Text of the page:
The Top 10 Haunted Places in Connecticut
1. Union Cemetery, Easton — The home of the infamous White Lady, this 400-year-old grave yard has been popular with ghost hunters for decades, ever since Ed and Lorraine Warren started regularly investigating it. Consequently, it’s one of the best-known haunted sites in the state, and a place to which everyone who claims to be interested in paranormal activity eventually makes a pilgrimage — the true mecca of Connecticut’s haunted cemeteries. Most visitors also pair it with Stepney Cemetery at the other end of Route 59 in Monroe, where Ed Warren is laid to rest.
2. Dudleytown, Cornwall — If you were going to rank the most famous of Connecticut’s haunted places, you could say Union Cemetery and Dudleytown are 1 and 1A. Once declared “the most haunted place in Connecticut” by — who else? — The Warrens, Dudleytown has also been called “cursed,” “damned” and “demonically possessed.” Stories still abound of weird sightings and odd experiences in and around the remaining foundations of the former settlement, even if the legend of the curses has been thoroughly debunked. Of course, the Dark Forest Entry Association that owns the land aggressively keeps visitors out, which only helps feed the reputation of Dudleytown. Still those who dare to venture there report an unnatural stillness and feelings of terror.
3. Remington Arms, Bridgeport — Thanks to the constant repeats of Travel Channel’s “Ghost Adventures” investigation, this has become one of the most popular haunted sites in the state. A former munitions factory in the heart of Bridgeport, the property — which has seen its share of tragedy and death — has been abandoned for decades and has fallen into utter disrepair. As such, it is truly looks like a place where bad things would be seen, and between its dark history, the dangerous conditions and its location in a troubled neighborhood, it’s easy to see why people are afraid of this place.
4. Fairfield Hills State Hospital, Newtown – The first of a trio of former abandoned “insane asylums” on the list, Fairfield Hills was closed by the state in 1995, and in the ensuing years has grown into a popular destination for ghost seekers as well as urban explorers. Like many former hospitals for the mentally disturbed, tales of cruelty and abuse surround the facility, which when combined with stories of odd happenings in the network of underground tunnels here — which have since been filled in — have helped forged its reputation, which was exacerbated when an episode of MTV’s “Fear” was filmed here. Plans to demolish the buildings and develop the 700+ acres keep starting and sputtering, but eventually this hospital of horror will only be a bad memory.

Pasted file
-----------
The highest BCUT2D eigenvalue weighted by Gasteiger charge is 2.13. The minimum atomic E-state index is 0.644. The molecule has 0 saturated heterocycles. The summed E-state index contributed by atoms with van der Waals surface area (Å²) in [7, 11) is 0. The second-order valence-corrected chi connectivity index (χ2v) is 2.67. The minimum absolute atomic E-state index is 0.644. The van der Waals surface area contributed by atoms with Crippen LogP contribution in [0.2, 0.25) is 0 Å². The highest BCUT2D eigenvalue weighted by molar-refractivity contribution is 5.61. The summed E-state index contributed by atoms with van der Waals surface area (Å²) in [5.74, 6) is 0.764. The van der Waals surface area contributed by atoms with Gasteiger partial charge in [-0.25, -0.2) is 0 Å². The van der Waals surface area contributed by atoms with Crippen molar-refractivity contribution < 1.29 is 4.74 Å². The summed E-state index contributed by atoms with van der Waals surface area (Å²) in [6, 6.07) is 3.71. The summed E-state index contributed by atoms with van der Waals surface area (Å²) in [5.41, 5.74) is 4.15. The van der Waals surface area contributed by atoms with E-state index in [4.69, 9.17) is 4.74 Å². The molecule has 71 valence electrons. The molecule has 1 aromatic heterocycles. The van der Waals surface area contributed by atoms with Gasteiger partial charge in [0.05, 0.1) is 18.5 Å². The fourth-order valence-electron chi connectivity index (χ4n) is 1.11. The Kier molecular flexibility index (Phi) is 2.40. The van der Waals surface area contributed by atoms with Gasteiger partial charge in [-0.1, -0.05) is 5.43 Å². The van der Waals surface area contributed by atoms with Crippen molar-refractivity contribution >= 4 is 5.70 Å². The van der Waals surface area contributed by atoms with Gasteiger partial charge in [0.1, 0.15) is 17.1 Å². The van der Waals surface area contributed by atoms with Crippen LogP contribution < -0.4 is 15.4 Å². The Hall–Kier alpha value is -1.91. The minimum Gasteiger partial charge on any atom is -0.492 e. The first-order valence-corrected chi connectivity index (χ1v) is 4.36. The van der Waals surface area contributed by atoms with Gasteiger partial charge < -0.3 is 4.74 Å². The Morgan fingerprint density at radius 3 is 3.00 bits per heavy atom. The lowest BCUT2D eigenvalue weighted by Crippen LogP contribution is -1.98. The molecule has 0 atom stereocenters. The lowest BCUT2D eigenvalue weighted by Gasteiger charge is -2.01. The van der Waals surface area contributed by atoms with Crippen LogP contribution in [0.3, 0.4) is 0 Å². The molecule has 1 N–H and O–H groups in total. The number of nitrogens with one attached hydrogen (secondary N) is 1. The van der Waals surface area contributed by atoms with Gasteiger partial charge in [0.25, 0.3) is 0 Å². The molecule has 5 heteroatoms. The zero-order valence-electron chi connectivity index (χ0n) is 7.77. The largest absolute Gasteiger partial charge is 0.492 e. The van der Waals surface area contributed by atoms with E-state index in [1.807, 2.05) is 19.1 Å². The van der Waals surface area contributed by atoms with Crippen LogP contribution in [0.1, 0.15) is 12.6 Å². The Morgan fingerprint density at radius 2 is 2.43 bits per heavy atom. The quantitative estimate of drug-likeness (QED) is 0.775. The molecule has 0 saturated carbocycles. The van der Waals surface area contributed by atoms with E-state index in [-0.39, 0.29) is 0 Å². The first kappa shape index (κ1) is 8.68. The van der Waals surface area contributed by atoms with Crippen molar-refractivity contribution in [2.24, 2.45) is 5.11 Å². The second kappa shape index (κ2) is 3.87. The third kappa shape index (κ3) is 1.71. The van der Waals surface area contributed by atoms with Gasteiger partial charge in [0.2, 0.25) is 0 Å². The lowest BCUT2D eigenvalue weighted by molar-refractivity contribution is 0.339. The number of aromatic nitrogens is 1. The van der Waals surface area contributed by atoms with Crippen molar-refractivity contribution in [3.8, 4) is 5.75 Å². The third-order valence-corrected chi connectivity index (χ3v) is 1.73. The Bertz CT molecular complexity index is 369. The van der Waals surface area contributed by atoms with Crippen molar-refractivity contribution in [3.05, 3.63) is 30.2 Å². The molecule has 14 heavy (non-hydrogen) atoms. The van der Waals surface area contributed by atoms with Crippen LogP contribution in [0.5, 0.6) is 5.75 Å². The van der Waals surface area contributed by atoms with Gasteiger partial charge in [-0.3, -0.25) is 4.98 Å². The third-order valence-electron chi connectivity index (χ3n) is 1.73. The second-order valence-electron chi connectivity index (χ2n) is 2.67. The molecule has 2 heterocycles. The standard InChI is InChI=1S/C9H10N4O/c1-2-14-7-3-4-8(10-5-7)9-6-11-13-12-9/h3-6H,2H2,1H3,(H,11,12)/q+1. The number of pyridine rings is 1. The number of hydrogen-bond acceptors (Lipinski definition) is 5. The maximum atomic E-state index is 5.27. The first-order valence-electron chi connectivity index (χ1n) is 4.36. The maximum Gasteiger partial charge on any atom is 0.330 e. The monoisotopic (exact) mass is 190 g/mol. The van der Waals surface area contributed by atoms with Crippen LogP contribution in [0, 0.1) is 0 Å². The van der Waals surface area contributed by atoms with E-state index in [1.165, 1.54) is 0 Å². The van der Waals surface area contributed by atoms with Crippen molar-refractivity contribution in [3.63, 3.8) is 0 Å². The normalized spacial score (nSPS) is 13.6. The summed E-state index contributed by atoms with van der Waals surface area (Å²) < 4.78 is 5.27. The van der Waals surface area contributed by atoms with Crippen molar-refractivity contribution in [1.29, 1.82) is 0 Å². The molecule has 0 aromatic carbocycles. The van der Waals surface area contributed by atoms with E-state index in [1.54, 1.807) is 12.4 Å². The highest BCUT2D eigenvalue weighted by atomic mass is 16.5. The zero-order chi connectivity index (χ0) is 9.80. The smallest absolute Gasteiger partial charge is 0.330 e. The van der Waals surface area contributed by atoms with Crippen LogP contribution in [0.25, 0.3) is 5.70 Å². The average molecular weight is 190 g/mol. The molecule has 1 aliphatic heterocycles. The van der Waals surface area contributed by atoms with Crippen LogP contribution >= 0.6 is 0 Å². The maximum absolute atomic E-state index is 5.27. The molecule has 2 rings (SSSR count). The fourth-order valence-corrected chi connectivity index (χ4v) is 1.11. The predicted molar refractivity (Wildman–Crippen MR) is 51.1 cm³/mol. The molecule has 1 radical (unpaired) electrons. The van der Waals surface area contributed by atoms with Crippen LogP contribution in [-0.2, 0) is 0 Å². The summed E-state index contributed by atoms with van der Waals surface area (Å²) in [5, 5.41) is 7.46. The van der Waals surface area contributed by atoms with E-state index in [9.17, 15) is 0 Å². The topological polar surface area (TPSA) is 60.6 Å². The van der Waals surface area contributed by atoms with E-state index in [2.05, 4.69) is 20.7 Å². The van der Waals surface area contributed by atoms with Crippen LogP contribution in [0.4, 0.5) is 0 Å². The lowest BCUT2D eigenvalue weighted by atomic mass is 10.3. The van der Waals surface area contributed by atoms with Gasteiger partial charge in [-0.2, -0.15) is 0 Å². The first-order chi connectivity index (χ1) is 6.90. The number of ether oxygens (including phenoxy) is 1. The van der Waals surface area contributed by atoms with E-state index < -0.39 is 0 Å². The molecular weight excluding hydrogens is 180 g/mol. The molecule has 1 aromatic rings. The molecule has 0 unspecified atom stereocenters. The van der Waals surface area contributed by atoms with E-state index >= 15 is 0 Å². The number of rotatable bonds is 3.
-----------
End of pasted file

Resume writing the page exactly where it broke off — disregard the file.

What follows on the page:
5. Seaside Sanatorium, Waterford — Another former “unrest” home for those seeking mental convalescence that has been abandoned by the state of Connecticut and is now in serious decay. A once-beautiful Cass Gilbert-designed edifice overlooking Long Island Sound, the sanatorium was built with the idea that the peaceful view would provide remedy. Unfortunately, patient abuse and a high suicide rate resulted instead, the perfect storm for departed souls who may never find peace. This place has been in the news since the governor swooped in at the last moment — for reasons yet to be explained other than her own vain desire to have a “legacy” — to block a sale to a private developer that had been years in the making, severely hampering plans for demolition.
6. Norwich State Hospital, Preston — The third member of the neglected state facility trio, Norwich is in lockstep with the others: long history of reported patient abuses and torment, closed down by the state a few decades ago, allowed to rot and fester, resulting in eventual hauntings being reported. This one has also been a political football, its fate bouncing between the state, the town of Preston and developers. Like the others, there are also plans to demolish it and replace it with something less creepy, but also like the others, it currently stands as a beacon for spirits and spirit hunters.
7. Bara-Hack, Pomfret – A former 18th-century settlement where all sorts of odd sounds, disembodied voices and laughter as well as supernatural sights have been reported . Like Dudleytown, Bara-Hack is currently on private property, but that (unfortunately) doesn’t stop unwanted visitors exploring the ruined foundations and home remains in search of the spirits of days gone by.
8. Little People’s Village, Middlebury — Another place like Dudleytown in that its reputation, although thoroughly debunked (it’s a former roadside attraction, not a home for pixies built by a madman), it still draws purveyors of the paranormal. Aside from the general creepiness that comes with finding a decrepit tiny village out in the woods, there is the “curse” of “The Throne” (sitting on it will bring death within seven years), reports of all sorts of weird lights and the rumor of fairies.
9. New London Ledge Lighthouse — Famously haunted by the supposed ghost of “Ernie,” a former lightkeeper, this lonely landmark in New London harbor has been investigated by paranormal groups from around the world, including T.A.P.S., aka “The Ghost Hunters.” A very active site, with all sorts of rappings, moving objects and random noises.
10. Gunntown Cemetery, Naugatuck — Even though there is no one particular legend associated with this cemetery that dates back over two centuries, there are all sorts of unusual phenomena that have been reported here. A virtual cornucopia of paranormal activity has been recorded here, everything from EVPs and disembodied voices to ghostly figures and disappearing dogs and children, as well as inexplicable feelings of dread.